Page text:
COP18/CMP8: Don’t Offer Leap Service On Climate Change Adaptation Cash- Activists Tell Rich Countries

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Emmanuel Okella
Doha. Dec, 2012

Wealthy countries have come under attack at the ongoing climate change talks in Doha with poor countries accusing them of not walking-the-talk with regard to climate financing.

Apart from the bashing over failure to provide cash to help poor people adapt to climate change, they are also being blamed for pretense in what they have agreed to give so far.

African coalition on climate financing says much of what the developed countries have given so far has come out of existing aid budgets or in the form of loans that will need to be repaid.

Members of the African Group of Negotiators on Climate Change holding a press conference in Doha. By Fredrick Mugira
Members of the African Group of Negotiators on Climate Change holding a press conference in Doha. By Fredrick Mugira

The European Union and nine countries including the United States and Australia agreed during the 2009 climate change meeting in Copenhagen to make a down payment of $30billion by the end of this year on the eventual $100bn a year that must be raised by 2020.

But recent analysis by Oxfam shows that only about $24 billion has been committed and much of that is not new and additional to existing aid, as was agreed.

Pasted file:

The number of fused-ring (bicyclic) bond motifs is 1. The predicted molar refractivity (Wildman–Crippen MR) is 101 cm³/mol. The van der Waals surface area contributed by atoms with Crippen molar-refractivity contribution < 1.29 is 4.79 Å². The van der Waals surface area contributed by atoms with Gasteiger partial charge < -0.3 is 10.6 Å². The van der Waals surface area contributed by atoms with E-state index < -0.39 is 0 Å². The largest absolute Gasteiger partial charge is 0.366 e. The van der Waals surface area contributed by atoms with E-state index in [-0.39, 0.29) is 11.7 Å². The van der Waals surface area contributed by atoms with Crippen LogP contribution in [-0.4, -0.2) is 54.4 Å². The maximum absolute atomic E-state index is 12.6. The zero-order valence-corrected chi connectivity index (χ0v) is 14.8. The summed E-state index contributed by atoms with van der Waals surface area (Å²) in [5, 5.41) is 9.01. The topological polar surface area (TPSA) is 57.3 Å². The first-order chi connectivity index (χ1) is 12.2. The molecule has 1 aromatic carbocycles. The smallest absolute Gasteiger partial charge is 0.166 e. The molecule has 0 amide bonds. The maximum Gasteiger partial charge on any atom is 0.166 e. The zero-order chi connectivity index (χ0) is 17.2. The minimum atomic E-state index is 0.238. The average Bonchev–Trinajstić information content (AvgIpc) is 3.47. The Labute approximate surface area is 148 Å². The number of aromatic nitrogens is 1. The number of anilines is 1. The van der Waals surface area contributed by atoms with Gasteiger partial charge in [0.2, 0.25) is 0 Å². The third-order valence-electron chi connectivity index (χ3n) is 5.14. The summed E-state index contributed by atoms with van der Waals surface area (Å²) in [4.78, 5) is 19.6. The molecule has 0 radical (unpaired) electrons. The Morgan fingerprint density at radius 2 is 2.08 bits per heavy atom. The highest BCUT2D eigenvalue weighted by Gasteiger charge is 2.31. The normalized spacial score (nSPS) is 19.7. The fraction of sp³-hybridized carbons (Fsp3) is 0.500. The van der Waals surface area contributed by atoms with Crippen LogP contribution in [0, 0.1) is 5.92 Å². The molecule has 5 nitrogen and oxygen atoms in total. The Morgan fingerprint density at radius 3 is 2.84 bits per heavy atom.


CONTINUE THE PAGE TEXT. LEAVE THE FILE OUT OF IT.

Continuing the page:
“How are we supposed to be holding repeated negotiations with people who don’t want to meet their part of the bargain? How shall we continue trusting them? ” asked Geoffrey Uwale, a member of the African coalition on climate financing.

“Most of what they have given the poor people, suffering consequences of their excesses has been in loans that have to be repaid with interest. Worse still, only 21% of it has been earmarked to support adaptation programs” he added.

A recent report by the International Institute for Environment and Development (IIED) says wealthy nations have all together failed to meet their pledges to help poor countries address climate change effects. The report singled out only Japan and Norway, it said were the only ones that have contributed a fair share of their promise.

Tim Gore, the Oxfam climate change policy adviser says developing countries are heading towards a huge dilemma without any confidence that they will be supported to adapt to climate change after 2012.

“There is a real danger that climate finance will be scaled down in 2013, at a time when it needs to be scaled up.” he said.

African coalition on climate financing is asking developed countries to find new ways of raising the funding outside aid budgets so that the $100bn commitment is met without diverting money from other anti-poverty priorities such as health and education.

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